Argonne’s strength is in its people
By Betsy Dunn, Health, Safety and Environment Director
Friends and neighbors occasionally ask what I like about working at Argonne. For me, it’s an easy answer — it’s the people. We get to work with some of the most talented people in the world and we have a shared scientific mission that we can all get behind and feel proud of. We make Argonne more than just a workplace — we make it a community. We have clubs, special interest groups and sporting activities. We get together with our families at the annual Argonne picnic, and we each look out for one another when we’re on the job.
It’s the looking out for one another that stands out as a unique strength to me. Here at Argonne, we’ve built a community that prioritizes the wellbeing of its people.
Since the beginning of the year, I’m happy to say that we’ve had numerous people report safety issues and concerns. When you notice issues and report them, the lab can take action and remedy the situation before accidents can happen.
In January, Eric Wilkinson (NWM) and Dave Kuzma (NWM) paused work when they saw a potential electrical hazard that wasn’t covered in the project’s work planning and control (WPC) package. They pulled in others, including an electrical subject matter expert (SME), to figure out a solution and update the WPC package. This approach prevented them and their colleagues from being exposed to an electrical hazard.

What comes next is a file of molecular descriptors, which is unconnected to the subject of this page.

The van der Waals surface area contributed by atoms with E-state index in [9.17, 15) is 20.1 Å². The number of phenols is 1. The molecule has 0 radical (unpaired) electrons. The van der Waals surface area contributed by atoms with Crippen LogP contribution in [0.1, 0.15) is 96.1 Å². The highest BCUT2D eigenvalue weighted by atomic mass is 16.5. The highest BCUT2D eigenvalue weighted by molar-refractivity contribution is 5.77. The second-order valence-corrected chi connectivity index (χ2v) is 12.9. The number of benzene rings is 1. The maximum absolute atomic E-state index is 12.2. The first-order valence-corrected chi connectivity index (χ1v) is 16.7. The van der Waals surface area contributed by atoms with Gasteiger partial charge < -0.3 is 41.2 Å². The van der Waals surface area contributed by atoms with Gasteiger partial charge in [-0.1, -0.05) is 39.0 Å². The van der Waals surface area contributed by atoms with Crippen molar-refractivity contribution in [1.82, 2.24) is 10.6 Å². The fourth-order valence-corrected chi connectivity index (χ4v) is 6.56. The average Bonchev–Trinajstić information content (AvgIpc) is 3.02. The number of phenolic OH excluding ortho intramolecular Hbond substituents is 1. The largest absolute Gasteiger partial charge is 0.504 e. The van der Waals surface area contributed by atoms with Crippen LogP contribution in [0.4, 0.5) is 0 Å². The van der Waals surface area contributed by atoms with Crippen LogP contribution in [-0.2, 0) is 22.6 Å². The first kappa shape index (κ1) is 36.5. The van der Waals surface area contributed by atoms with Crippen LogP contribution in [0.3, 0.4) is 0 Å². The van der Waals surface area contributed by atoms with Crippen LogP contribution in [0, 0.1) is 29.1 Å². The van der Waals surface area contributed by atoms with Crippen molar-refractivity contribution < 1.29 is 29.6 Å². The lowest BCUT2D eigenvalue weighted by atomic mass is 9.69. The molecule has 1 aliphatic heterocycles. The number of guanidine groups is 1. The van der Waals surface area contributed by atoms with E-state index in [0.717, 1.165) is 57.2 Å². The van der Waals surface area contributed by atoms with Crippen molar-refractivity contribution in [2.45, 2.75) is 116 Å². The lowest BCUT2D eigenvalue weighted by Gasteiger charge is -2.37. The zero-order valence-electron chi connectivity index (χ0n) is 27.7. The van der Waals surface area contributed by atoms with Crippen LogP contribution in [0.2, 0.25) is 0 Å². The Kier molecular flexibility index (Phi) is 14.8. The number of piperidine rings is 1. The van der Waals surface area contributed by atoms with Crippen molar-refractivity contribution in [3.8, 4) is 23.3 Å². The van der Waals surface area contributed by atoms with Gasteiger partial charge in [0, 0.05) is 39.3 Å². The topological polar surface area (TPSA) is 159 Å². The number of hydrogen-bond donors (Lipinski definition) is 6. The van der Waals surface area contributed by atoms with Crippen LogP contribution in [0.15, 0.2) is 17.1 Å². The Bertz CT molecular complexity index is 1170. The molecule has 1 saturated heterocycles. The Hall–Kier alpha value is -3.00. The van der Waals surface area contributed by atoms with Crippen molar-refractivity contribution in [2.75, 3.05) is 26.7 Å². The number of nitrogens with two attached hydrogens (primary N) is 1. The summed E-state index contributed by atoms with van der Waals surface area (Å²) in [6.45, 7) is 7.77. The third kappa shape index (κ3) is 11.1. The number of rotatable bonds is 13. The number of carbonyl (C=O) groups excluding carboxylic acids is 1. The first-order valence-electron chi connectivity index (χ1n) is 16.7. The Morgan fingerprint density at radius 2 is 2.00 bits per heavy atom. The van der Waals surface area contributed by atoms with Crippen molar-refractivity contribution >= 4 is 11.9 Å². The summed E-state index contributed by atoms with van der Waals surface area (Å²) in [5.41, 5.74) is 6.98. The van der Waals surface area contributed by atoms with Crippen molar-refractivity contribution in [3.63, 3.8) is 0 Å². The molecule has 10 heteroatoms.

In February, Kelsey Reynolds (NWM) and Larry Thompson (NWM) called attention to some unique materials discovered in Building 200. Due to their quick thinking, the area was secured until an SME could evaluate the materials. Again, it was because of individual people taking positive actions that the issue was mitigated before anyone could be exposed to a hazard.
Every single one of us has the authority and responsibility to pause work when things aren’t clear — stop, think, observe, plan (STOP). After that, we can continue.
The goal is to take a proactive approach so we can get ahead of safety incidents before they occur. But occasionally, incidents do happen. It is wholly unfortunate when they do, because we care about you and want you to go home safe at the end of each day.
That is why it is so important that you report incidents and near misses. First, we want to ensure that you are okay. Second, we need to know what happened so we can take immediate action so no one else can be injured through a similar situation.
So, thank you to all of you for reporting issues before and when they happen. Reporting issues, concerns and incidents is one of the ways in which we continue to build community, by caring for one another. It’s not just something we’re required to do — it’s the caring, neighborly thing to do.